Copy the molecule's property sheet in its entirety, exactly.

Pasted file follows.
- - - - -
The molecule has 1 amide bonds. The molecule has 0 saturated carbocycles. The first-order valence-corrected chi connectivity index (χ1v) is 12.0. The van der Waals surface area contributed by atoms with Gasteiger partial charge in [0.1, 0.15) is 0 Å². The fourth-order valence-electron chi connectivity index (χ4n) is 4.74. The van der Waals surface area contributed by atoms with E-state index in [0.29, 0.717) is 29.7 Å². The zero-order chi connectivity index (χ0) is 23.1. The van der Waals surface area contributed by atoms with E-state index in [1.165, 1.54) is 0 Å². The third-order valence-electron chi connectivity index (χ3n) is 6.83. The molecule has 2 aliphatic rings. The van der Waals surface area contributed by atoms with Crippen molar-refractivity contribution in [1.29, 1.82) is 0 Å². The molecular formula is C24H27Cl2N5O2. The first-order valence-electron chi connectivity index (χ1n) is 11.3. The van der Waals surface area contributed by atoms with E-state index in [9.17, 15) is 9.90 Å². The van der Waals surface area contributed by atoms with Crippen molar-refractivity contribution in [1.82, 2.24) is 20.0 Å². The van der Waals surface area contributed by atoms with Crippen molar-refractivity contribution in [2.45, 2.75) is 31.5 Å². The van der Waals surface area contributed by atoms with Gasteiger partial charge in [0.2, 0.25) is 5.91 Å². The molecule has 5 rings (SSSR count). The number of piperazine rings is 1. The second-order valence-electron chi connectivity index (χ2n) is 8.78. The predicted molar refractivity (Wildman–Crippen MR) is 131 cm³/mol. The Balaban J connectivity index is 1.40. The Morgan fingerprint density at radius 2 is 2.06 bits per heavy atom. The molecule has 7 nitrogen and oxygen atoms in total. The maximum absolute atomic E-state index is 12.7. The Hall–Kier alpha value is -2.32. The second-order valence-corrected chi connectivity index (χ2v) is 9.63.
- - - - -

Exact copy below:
The molecule has 1 amide bonds. The molecule has 0 saturated carbocycles. The first-order valence-corrected chi connectivity index (χ1v) is 12.0. The van der Waals surface area contributed by atoms with Gasteiger partial charge in [0.1, 0.15) is 0 Å². The fourth-order valence-electron chi connectivity index (χ4n) is 4.74. The van der Waals surface area contributed by atoms with E-state index in [0.29, 0.717) is 29.7 Å². The zero-order chi connectivity index (χ0) is 23.1. The van der Waals surface area contributed by atoms with E-state index in [1.165, 1.54) is 0 Å². The third-order valence-electron chi connectivity index (χ3n) is 6.83. The molecule has 2 aliphatic rings. The van der Waals surface area contributed by atoms with Crippen molar-refractivity contribution in [1.29, 1.82) is 0 Å². The molecular formula is C24H27Cl2N5O2. The first-order valence-electron chi connectivity index (χ1n) is 11.3. The van der Waals surface area contributed by atoms with E-state index in [9.17, 15) is 9.90 Å². The van der Waals surface area contributed by atoms with Crippen molar-refractivity contribution in [1.82, 2.24) is 20.0 Å². The van der Waals surface area contributed by atoms with Crippen molar-refractivity contribution in [2.45, 2.75) is 31.5 Å². The van der Waals surface area contributed by atoms with Gasteiger partial charge in [0.2, 0.25) is 5.91 Å². The molecule has 5 rings (SSSR count). The number of piperazine rings is 1. The second-order valence-electron chi connectivity index (χ2n) is 8.78. The predicted molar refractivity (Wildman–Crippen MR) is 131 cm³/mol. The Balaban J connectivity index is 1.40. The Morgan fingerprint density at radius 2 is 2.06 bits per heavy atom. The molecule has 7 nitrogen and oxygen atoms in total. The maximum absolute atomic E-state index is 12.7. The Hall–Kier alpha value is -2.32. The second-order valence-corrected chi connectivity index (χ2v) is 9.63.